When Brooke Egging joined Naropa University as their staff accountant, she discovered that bank reconciliations were a year and a half behind schedule thanks to the pandemic.
“We were doing everything with spreadsheets. It was all very manual, and we were spending a lot of time doing archaic, redundant work when we could have been doing more value-added and strategic work. It really wasn’t a good representation of what a finance department should be producing.”
The university’s payment gateway and ERP also required significant workarounds and left staff with little visibility.
“Our ERP isn’t really an accounting tool. It was designed by consultants with computer science degrees, not consultants experienced in finance. There was a tremendous lack of transparency. We later discovered we weren’t even seeing all transactions, such as garnishments, through any standard reports.”
While smaller universities may have smaller budgets, their finance and accounting needs are anything but small. That’s one of the reasons Egging was ready to implement BlackLine. BlackLine not only reduces time to close and increases productivity—it also adapts to any size business and enables scalability as the business grows.
However, Egging did her due diligence before presenting BlackLine to the CFO. “I’ve been taught to get three references any time I’m looking into new tech. I Googled ‘best banking reconciliation software programs’ and found two other companies. We did demos with both of them, as well as with BlackLine. Honestly, the other companies were just terrible. The platforms weren’t able to adapt to our needs.”
Despite her efforts, the CFO said ‘no’ to BlackLine—at first. “We were in the middle of a deficit. He was also concerned about giving transparency to auditors,” says Egging.
In a board meeting a few weeks later, Egging’s boss also advocated for BlackLine. “She told everyone that we needed BlackLine because we were in a deficit: we had to reallocate our time to address our books and that meant streamlining our manual processes. The CFO finally said ‘yes.’”
Egging implemented BlackLine herself with the help of a BlackLine implementation consultant. During the same time, the university experienced several staff changes.
“There was a transition in our accounting leadership, and thanks to the help of our BlackLine implementation consultant, we were able to move forward with our implementation without any disruptions. From day one, she has been amazing, as has been our CSM. We’ve had such a good experience.”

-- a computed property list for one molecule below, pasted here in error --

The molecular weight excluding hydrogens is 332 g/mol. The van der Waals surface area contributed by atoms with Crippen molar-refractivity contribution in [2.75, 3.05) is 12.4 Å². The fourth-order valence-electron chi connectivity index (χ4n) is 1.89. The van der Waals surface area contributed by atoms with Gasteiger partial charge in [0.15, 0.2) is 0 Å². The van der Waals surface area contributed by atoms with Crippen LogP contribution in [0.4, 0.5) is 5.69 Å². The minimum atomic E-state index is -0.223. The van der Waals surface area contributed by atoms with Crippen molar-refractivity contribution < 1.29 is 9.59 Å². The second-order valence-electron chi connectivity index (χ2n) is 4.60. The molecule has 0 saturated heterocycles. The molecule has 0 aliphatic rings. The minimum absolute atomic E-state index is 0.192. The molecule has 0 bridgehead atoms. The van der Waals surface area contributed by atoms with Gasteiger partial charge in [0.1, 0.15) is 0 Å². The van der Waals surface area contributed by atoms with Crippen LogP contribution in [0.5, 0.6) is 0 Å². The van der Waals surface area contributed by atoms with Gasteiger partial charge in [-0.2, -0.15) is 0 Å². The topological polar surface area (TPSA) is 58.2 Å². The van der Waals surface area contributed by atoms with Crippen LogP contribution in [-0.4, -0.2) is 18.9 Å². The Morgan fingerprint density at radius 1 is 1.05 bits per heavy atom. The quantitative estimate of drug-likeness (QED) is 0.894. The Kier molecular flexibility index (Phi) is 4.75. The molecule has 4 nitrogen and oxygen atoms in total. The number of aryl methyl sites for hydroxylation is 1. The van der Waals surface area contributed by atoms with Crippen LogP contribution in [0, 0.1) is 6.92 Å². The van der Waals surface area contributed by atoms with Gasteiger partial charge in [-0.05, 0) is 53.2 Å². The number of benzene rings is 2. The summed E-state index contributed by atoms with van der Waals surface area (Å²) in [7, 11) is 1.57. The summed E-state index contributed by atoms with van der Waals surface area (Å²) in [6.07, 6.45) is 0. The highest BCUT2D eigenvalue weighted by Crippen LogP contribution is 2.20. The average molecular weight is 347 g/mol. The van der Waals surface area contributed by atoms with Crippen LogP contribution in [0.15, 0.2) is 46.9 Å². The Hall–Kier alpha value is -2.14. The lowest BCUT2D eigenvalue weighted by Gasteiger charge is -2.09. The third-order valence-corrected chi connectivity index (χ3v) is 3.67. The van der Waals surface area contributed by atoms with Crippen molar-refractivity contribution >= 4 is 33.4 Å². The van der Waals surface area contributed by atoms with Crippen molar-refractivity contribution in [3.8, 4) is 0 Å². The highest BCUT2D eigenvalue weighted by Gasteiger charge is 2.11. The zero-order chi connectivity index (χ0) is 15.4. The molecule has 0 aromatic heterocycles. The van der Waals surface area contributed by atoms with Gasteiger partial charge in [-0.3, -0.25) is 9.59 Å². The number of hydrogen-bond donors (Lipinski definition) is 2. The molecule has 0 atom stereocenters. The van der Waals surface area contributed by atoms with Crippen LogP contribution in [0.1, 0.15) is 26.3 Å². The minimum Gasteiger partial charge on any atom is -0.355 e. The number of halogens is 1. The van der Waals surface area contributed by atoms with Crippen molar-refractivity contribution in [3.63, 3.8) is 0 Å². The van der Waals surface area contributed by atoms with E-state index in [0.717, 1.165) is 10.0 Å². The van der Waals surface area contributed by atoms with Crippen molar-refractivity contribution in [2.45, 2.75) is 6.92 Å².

Egging now encourages other higher education organizations to advocate for the switch to BlackLine. “Don’t be scared of change,” she advises. “And because change starts from the top, it’s important to help leadership understand why BlackLine is critical for you to do your job.”
Increased visibility. Prior to BlackLine, the university lacked good visibility into its close process.
“BlackLine helped us see what was missing, what we needed to fix, and what accounts hadn’t been used since we implemented our ERP years ago,” says Egging. “During implementation, we discovered 2,000 GLs that we weren’t using. BlackLine has been instrumental in helping us clean that up.”
Reporting is also simpler—and more informative. “In the past, I had to have my IT person create an Argos report that pulled the tender type method for the cash receipt and so on. With BlackLine, everything is already visible. It’s transparent. There’s no playing the guessing game that you get when you use spreadsheets.”
Freed employees to focus on value-added activities. One of the challenges of a manual reconciliations process is that it steals time from more strategic work.
“The more times you have to put your hand on something, the more money you lose. That’s how it is with spreadsheets,” says Egging. “But with BlackLine, instead of spending my day updating spreadsheets, I can now focus on what my balance sheet and P&L looks like.”
As a result, Egging has the time to investigate and understand Naropa’s financial shortfall. “BlackLine is going to help us turn our deficit into a surplus. We’re starting to see it already. For that reason, it’s not just a tool for the finance department but for the entire university. Everyone benefits from BlackLine, whether they use it or not.”
Enabled employee growth. With BlackLine, Egging has the opportunity to learn more about accounting and grow her career.
“With BlackLine, I’ve been able to work outside my scope. Instead of doing all that redundant, manual work, I’m more focused on true accounting work. It’s also helped me get a promotion and a salary increase.”